How Apple tries to strike fear into the hearts of iPhone thieves


Latest iPhone was 1 out of every 10 smartphones sold in US last quarter
A message warns thieves that stolen iPhones are being tracked.
Photo: Ed Hardy/Cult of Mac

iPhones on display in Apple Stores run special software that renders them useless to thieves when removed from a store. Until now, however, we haven’t had a clear glimpse at what this antitheft measure looks like.

That changed over the weekend as one person displayed an iPhone seemingly taken from a looted Apple Store in Philadelphia. Here’s what the message says.

The image, posted by Twitter user @onlyfanobtainer, shows an iPhone that appears to have been taken from the store. The screen reads: “Please return to Apple Walnut Store. This device has been disabled and is being tracked. Local authorities will be alerted.”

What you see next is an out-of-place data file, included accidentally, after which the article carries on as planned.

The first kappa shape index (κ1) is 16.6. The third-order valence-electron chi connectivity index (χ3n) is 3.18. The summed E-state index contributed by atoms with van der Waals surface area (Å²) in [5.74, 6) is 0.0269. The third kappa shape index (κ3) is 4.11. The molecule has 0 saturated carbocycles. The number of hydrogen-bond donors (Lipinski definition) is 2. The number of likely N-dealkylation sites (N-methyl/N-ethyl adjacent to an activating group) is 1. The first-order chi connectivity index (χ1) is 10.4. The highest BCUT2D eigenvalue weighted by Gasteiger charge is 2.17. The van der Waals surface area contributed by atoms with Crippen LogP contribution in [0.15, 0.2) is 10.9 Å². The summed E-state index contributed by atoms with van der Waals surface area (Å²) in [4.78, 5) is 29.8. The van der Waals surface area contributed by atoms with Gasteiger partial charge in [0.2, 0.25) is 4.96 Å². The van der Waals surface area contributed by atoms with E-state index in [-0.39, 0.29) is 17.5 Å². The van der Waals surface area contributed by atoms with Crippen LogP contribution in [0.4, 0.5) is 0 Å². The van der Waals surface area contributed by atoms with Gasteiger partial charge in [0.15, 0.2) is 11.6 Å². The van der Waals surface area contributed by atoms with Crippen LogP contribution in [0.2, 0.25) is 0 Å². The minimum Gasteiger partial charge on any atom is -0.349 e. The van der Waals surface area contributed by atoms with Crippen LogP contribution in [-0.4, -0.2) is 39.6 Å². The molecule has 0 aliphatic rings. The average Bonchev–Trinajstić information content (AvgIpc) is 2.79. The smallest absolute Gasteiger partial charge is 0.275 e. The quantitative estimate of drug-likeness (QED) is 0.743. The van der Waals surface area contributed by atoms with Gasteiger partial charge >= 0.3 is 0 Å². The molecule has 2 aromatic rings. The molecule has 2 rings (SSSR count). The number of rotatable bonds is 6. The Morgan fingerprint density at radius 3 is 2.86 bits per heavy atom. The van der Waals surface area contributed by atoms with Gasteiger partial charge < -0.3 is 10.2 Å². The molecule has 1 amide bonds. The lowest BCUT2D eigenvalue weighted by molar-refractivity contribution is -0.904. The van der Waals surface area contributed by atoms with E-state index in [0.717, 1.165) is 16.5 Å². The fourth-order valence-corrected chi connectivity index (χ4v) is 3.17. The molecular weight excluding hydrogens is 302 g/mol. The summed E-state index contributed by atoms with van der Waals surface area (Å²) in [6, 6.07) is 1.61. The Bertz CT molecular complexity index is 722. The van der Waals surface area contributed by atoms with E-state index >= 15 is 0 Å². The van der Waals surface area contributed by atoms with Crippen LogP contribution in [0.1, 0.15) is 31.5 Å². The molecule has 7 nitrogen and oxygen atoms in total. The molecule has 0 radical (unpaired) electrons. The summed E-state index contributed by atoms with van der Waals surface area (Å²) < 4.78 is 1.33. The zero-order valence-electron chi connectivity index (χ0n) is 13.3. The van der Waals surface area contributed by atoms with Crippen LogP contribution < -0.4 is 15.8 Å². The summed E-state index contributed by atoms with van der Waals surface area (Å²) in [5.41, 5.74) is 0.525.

There are no further details about how exactly the tracking process works, but it’s nonetheless the first time I’ve ever seen this particular message. When iPhones are stolen by thieves from an Apple Store, they are automatically bricked (read: stopped from working) by proximity sensors. This is supposed to stop them from being stolen, since they become useless to the thieves who took them.

In reality, this doesn’t stop iPhones from being stolen from Apple Stores. The thefts unfortunately continue, often with gangs of thieves entering stores and then grabbing iPhones and making a getaway on foot. It is likely that many stolen iPhones get sold for parts. Alternatively, they could be sold as secondhand units to unsuspecting customers.

Are you an Apple Store employee or former employee with any more information about this tracking process? Let us know in the comments below.